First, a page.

Remember it was Christmas time, and Frieda and I had only a day to plan a Christmas meal. Somehow Frieda had acquired a plum pudding and we were going to make a custard to go with it. We knew that Mrs. Bedwell kept a bottle of Scotch whiskey in pantry for her nightly toddy. We thought she would not miss it if we took a little for the custard. As we were making the custard we decided it did not taste exactly right, so we kept adding a little bit more whiskey until it tasted fairly good. We felt a little guilty upon looking at the whiskey bottle and decided to add a little water so she would not notice any of her whiskey was missing. This was not very nice of us, and I have often thought that this was a mean thing we did. But we were young and this our first Christmas dinner with our husbands. You know, I can't remember what else we had except the pudding and custard.
Eddie and Jim did get her a bottle of whiskey and gave it to her for New Years', we don't think she ever noticed anything amiss with her whiskey, but we felt better about it.
Frieda and I were good company for each other while Eddie and Jim were at the base. Oh, I forgot to mention, Frieda was also pregnant. There must have been something in the water in Beccles <G>.
We became very good friends and were able to boost each other's morale, as we knew that at any time our husbands would be going back to the states. Eddie did get a pass and we were able to visit my parents in February.
The rumors were still flying that this unit would soon be leaving and we knew that this was going to happen soon. I had a funny feeling that Eddie and I would not be together in England much longer. He was allowed to stay until May 1945. He and Jim went to the base one day early in May and they were restricted, for the time had come for them to leave. We did not even get to say good-bye. This was the worst time in my life. I thought I could not bear to be without Eddie.
The next day Frieda and I made our travel arrangements and we were able to travel to London together. Her family lived in Essex. What a sad parting - we were clinging to each other and crying. I went home to my parents and they were wonderful, giving me all the love and comfort they could. It was almost 3 weeks until I heard from Eddie. He had been sent to Alamogordo, New Mexico and from there to San Antonio Texas where he was discharged. Soon I started receiving letters from him, one nearly every day, and sometimes I would receive two. Oh, how I looked forward to those letters and was always waiting for the mailman.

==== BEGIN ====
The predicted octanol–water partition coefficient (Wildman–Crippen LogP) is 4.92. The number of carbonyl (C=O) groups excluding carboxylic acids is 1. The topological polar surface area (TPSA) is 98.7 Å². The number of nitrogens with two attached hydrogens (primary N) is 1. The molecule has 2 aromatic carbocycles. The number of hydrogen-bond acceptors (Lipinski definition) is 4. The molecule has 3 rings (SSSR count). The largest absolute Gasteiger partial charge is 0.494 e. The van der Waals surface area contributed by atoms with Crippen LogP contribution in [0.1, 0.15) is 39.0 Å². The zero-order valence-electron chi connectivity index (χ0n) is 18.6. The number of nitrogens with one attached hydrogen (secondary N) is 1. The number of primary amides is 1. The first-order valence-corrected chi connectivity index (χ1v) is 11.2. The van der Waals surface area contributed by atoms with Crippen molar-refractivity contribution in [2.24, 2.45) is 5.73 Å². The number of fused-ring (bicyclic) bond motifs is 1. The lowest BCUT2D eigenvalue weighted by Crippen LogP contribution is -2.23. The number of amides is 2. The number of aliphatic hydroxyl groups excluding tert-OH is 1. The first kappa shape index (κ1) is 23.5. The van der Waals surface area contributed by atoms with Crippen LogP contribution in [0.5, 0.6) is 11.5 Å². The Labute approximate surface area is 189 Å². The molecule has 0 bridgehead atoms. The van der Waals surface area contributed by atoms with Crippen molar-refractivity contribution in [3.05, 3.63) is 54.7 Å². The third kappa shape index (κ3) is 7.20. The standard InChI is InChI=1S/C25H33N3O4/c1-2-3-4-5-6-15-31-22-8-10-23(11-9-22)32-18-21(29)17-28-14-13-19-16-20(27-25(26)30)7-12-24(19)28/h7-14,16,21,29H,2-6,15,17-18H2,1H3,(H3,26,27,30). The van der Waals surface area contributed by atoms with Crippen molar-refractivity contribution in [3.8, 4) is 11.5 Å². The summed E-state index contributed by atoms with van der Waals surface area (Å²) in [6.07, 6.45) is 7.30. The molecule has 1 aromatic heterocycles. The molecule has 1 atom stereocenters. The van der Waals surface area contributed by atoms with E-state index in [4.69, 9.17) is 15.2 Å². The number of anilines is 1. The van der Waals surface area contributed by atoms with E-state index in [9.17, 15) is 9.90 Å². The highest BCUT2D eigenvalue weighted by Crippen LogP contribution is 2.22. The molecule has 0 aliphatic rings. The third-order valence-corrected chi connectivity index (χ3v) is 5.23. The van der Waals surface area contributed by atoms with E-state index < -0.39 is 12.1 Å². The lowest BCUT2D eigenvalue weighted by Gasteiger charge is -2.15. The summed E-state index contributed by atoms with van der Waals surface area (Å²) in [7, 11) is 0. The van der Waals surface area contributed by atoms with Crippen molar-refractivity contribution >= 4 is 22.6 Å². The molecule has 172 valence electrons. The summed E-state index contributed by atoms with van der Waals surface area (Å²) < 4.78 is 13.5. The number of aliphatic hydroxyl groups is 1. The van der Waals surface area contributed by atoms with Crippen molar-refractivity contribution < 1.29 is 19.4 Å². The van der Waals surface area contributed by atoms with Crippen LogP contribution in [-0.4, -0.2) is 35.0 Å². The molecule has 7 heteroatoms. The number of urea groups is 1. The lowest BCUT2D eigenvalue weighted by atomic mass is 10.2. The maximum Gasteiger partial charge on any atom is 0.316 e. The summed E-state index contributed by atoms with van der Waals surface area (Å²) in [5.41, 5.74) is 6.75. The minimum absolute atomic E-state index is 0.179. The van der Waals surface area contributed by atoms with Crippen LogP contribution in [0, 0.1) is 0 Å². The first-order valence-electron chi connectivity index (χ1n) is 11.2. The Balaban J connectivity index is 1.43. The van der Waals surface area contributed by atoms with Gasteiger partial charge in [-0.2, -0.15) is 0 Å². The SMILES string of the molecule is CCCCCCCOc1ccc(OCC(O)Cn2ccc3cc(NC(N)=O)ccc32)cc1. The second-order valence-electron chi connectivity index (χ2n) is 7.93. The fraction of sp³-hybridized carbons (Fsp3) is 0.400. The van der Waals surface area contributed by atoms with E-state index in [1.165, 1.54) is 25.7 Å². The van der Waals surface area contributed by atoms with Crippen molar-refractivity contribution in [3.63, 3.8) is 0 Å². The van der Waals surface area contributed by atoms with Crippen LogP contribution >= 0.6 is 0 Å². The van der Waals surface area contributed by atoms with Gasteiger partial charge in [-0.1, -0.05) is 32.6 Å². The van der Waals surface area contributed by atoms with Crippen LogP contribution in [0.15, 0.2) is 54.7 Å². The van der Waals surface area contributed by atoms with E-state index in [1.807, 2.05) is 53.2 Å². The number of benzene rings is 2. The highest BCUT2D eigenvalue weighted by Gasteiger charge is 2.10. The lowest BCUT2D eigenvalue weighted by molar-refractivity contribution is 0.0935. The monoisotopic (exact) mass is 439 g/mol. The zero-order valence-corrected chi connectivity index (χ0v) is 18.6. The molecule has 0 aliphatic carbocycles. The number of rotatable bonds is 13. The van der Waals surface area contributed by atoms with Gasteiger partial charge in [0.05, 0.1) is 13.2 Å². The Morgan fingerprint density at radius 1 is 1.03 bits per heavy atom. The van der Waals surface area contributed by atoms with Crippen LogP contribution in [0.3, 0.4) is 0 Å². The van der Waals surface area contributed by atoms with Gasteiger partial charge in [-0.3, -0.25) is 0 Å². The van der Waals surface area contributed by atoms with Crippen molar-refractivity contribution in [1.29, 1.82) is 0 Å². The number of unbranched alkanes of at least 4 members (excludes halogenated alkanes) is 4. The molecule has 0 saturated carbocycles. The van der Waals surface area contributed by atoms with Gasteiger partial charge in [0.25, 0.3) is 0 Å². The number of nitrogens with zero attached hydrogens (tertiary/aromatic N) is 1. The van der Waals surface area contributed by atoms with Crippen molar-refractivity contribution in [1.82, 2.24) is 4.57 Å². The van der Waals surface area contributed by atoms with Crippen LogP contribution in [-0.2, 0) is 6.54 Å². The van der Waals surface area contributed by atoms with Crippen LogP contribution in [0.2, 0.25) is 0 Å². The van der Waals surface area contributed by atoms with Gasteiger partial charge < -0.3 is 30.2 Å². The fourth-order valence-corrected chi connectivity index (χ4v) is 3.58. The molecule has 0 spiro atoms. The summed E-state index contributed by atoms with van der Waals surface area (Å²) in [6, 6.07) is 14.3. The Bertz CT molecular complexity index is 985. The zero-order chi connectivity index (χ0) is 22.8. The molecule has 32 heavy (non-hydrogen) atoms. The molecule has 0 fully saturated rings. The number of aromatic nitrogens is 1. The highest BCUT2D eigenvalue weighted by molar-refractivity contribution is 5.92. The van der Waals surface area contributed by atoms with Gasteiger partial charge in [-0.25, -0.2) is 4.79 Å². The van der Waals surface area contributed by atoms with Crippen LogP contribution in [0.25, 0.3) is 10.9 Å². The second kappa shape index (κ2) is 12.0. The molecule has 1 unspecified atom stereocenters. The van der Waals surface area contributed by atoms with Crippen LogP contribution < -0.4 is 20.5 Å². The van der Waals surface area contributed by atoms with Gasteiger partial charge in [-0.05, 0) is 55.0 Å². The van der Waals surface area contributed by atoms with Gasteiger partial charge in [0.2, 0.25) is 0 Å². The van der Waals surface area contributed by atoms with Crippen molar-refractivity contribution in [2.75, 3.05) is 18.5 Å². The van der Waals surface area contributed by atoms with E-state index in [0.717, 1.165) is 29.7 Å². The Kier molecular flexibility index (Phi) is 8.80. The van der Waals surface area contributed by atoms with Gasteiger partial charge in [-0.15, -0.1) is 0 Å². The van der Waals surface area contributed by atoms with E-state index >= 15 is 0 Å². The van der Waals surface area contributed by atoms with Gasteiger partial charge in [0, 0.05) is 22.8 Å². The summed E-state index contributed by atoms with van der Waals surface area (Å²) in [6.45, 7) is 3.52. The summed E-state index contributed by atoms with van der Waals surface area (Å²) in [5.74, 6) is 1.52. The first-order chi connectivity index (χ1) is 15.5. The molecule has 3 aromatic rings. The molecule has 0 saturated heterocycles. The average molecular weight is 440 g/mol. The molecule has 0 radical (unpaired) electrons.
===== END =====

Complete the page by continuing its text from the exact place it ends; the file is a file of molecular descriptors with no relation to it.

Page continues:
Time seemed to pass so slowly, (wish it would now) <G>, I would take my two young brothers for walks, I still had lots of friends there, but it was always Eddie I was thinking of.
Then came the big day our first daughter was born; August 30, 1945. What a thrill it was having my little baby Yvonne, it helped so much taking her out in her pram and showing her off to my friends. How I wished Eddie could have been there to see his pride and joy. I was waiting for the time when we could all be together. The babies had to be 6 months old before we would be allowed to travel to the states. We were supposed to get 10 days notice when we would be leaving, but as usual (for me, that is) I only received 48 hours. I had read in the news that the Queen Mary was going to be taking war brides that weekend, and I assumed that I would be on that list. WRONG!
Now I am going to finish this story. Eddie has written about my trip to the States and will post that story. I will tell you this, I sent a telegram to Eddie telling him that I would be coming on the Queen Mary, I forgot to mention that this was early February 1946, Eddie was working with his father in Alice, Texas, but was going to meet me in San Angelo where the family home was. I think when you read his story you will understand why I told you this.
From Bess: Hilda, we will be looking forward to the next installment from Eddie. Don't wait too long!
Note #2: See Eddie's story..